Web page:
Kidnapped, lost, stranded, neglected.
Shipwrecked, orphaned, indentured, and banished.
Sent to boarding school. Left in the woods.
Married off. Doled out.
This is the stuff of storybooks. Dead parents, absent grownups. Sad kids all by their lonesome selves. Or maybe not so sad. And not so lonesome. At least not for long…
The adults-are-largely-missing trope is popular in children’s literature. Just off the top of my head, I can rattle off some examples: A Wrinkle in Time, Alice’s Adventures in Wonderland, Anne of Green Gables, The Graveyard Book, Lord of the Flies, The Secret Garden, Looking for Alaska, The Golden Compass, A Separate Peace, Hatchet.
The trope is popular for a reason. Kids love it.
I don’t need a degree in psychology to guess why. In real life, adults, in particular, moms, dads, and teachers, decide most things for kids: how (not) to dress, what (not) to say, where (not) to go, what (not) to eat. Given the chance to slip into a book with a dearth of adults, a young reader must think, Freedom! I wish I lived in this world. I’d like to be this character. To never hear scolds or “no” or “because I said so.” To face hardship and horror—and survive. To do the sorts of things that grownups are always saying are too dangerous, too hard, too inappropriate, too, well…grownup.
To practice being grownups.
And to dabble in the darkness, as well. To test the waters of solitude, to muddle through the murk of loneliness. To rehearse grief, imagine death, and play the orphan—as, in real life, every person will. As every person must. Unless our parents outlive us, we all, one day, become orphans.
The fantasy of unchecked fun. The vicarious pleasure of freedom. The catharsis of exercised fear. These explain a young reader’s preference for parentless plots.
But what about the person who decides to write such a story?
Certainly, she hopes to engage her reader. Sure, she wants to pen a bestseller. But I think there’s more to it than that.
This is a fruitful trope for a writer.
I’m not suggesting we pick off Mom or Dad in the prologues of our next books. The loss doesn’t have to be the death of a parent. It can be the expulsion from a homeland or the theft of an inheritance or a breakup with a best friend or any important excision. But loss invites the question “Now what?” And recovery from a significant loss (making do without, inching along alone) poses challenges to a character—obstacles. Obstacles create conflict. And what requires conflict? Good stories! Plot depends on conflict.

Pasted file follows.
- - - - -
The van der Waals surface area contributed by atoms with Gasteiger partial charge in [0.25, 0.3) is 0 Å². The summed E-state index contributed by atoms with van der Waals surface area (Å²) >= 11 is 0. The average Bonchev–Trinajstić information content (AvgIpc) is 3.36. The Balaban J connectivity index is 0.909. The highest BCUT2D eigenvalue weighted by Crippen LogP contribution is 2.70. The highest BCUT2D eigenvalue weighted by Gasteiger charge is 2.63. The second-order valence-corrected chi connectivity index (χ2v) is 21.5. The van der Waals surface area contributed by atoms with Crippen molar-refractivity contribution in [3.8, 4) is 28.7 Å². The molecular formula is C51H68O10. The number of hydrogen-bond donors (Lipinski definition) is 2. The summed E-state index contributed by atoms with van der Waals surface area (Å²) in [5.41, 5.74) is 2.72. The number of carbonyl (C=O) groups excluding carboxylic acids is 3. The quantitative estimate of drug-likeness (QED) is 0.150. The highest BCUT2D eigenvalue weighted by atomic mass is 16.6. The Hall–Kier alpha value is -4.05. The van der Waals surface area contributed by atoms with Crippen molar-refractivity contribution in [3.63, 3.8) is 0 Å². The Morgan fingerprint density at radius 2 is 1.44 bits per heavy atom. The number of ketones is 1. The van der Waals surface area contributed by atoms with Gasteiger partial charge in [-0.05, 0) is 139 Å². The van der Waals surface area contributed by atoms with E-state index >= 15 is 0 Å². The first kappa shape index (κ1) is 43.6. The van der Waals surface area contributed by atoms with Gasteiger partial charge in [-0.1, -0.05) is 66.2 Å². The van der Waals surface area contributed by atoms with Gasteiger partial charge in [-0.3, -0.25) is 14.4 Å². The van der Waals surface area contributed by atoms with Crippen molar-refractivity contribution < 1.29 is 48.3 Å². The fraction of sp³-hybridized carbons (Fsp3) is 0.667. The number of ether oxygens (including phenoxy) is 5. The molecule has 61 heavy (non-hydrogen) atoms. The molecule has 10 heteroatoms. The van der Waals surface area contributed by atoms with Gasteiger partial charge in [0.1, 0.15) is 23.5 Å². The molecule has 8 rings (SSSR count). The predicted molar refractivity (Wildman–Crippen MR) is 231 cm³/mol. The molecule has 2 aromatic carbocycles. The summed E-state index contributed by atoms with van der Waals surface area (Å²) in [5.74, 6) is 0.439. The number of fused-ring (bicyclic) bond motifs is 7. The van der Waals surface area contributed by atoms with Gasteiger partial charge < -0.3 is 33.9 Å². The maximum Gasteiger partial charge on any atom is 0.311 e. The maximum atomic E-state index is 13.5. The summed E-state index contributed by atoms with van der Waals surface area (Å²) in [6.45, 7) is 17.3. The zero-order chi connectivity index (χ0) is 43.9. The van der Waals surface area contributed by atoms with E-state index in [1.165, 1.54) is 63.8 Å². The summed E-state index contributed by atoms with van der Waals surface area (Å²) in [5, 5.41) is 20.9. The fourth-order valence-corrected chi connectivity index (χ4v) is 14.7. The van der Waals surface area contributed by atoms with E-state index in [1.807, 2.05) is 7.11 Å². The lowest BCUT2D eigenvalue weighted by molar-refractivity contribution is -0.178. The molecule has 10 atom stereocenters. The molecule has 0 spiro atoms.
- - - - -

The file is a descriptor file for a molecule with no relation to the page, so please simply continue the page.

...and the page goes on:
Maybe the next time I’m in the planning stage of a writing project and mulling over my main character, instead of merely deciding how she will look, behave, desire, and dream, I’ll determine what she’s lacking. I will make her lack something. And maybe the next time I am dealing with a floundering work-in-progress, instead of adding more threads, more scenes, more settings, and more characters, I’ll think along the lines of subtraction. I might pluck out a character, burn down a house, or let something beloved be stolen. Poke holes. Erase. Cut, cut, cut. If I make that integral whatever disappear, what will happen?
A lot, I expect. Changes, developments. That’s the paradox of loss. It’s so fertile.
Missing invites substitutes, death incites successors, emptiness begs to be filled, wounds require healing. There’s a morning in mourning, an eve in grieve. Every ending—death, banishment, separation—necessitates beginnings: new lands, new alliances, new adventures.
Perhaps in my next novel, I’ll let my main character get knocked off her feet early on. I will let her fall hard. I’ll leave her sprawled on the ground until she catches her breath. I will help her to her feet. And I’ll wait until she brushes the dust from her hands.
Then I’ll urge her to fight.
If I’ve made her real enough, she’ll manage, get by, surprise me, amaze me. And I will fall in love with her, this remarkable girl. I will adore her—her grit, spirit, pluck.
Indeed, I will need her.
Writers, readers, grownups, kids: we need these scrappy characters. Their troubles and terrors. Their struggles and strife. Their eventual joys. Their ultimate survival. Their life stories…
They’re hopeful. They are antidotes to despair.